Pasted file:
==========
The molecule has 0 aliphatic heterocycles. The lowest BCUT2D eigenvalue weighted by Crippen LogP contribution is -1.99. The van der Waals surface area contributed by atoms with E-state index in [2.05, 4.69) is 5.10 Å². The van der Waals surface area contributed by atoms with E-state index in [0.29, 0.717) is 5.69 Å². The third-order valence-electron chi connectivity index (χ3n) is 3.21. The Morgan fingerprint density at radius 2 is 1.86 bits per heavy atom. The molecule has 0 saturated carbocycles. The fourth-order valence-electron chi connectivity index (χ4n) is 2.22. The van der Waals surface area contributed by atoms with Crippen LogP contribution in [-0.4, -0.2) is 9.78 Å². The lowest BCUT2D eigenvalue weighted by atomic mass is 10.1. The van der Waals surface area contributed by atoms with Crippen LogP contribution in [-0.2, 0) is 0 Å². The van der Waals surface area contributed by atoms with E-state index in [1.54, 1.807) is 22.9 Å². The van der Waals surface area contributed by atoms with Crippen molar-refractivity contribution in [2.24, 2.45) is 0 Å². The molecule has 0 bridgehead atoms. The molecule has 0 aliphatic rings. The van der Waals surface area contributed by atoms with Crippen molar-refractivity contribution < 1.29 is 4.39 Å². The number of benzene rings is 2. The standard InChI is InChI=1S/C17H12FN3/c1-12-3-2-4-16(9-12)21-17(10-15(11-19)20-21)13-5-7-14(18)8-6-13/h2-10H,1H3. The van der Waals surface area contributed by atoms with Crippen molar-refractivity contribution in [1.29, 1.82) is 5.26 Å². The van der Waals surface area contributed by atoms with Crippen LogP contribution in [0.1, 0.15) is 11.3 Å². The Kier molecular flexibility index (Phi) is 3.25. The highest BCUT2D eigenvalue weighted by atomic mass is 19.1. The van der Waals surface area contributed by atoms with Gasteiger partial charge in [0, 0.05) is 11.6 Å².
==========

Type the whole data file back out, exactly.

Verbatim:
The molecule has 0 aliphatic heterocycles. The lowest BCUT2D eigenvalue weighted by Crippen LogP contribution is -1.99. The van der Waals surface area contributed by atoms with E-state index in [2.05, 4.69) is 5.10 Å². The van der Waals surface area contributed by atoms with E-state index in [0.29, 0.717) is 5.69 Å². The third-order valence-electron chi connectivity index (χ3n) is 3.21. The Morgan fingerprint density at radius 2 is 1.86 bits per heavy atom. The molecule has 0 saturated carbocycles. The fourth-order valence-electron chi connectivity index (χ4n) is 2.22. The van der Waals surface area contributed by atoms with Crippen LogP contribution in [-0.4, -0.2) is 9.78 Å². The lowest BCUT2D eigenvalue weighted by atomic mass is 10.1. The van der Waals surface area contributed by atoms with Crippen LogP contribution in [-0.2, 0) is 0 Å². The van der Waals surface area contributed by atoms with E-state index in [1.54, 1.807) is 22.9 Å². The van der Waals surface area contributed by atoms with Crippen molar-refractivity contribution in [2.24, 2.45) is 0 Å². The molecule has 0 bridgehead atoms. The molecule has 0 aliphatic rings. The van der Waals surface area contributed by atoms with Crippen molar-refractivity contribution < 1.29 is 4.39 Å². The number of benzene rings is 2. The standard InChI is InChI=1S/C17H12FN3/c1-12-3-2-4-16(9-12)21-17(10-15(11-19)20-21)13-5-7-14(18)8-6-13/h2-10H,1H3. The van der Waals surface area contributed by atoms with Crippen molar-refractivity contribution in [1.29, 1.82) is 5.26 Å². The van der Waals surface area contributed by atoms with Crippen LogP contribution in [0.1, 0.15) is 11.3 Å². The Kier molecular flexibility index (Phi) is 3.25. The highest BCUT2D eigenvalue weighted by atomic mass is 19.1. The van der Waals surface area contributed by atoms with Gasteiger partial charge in [0, 0.05) is 11.6 Å².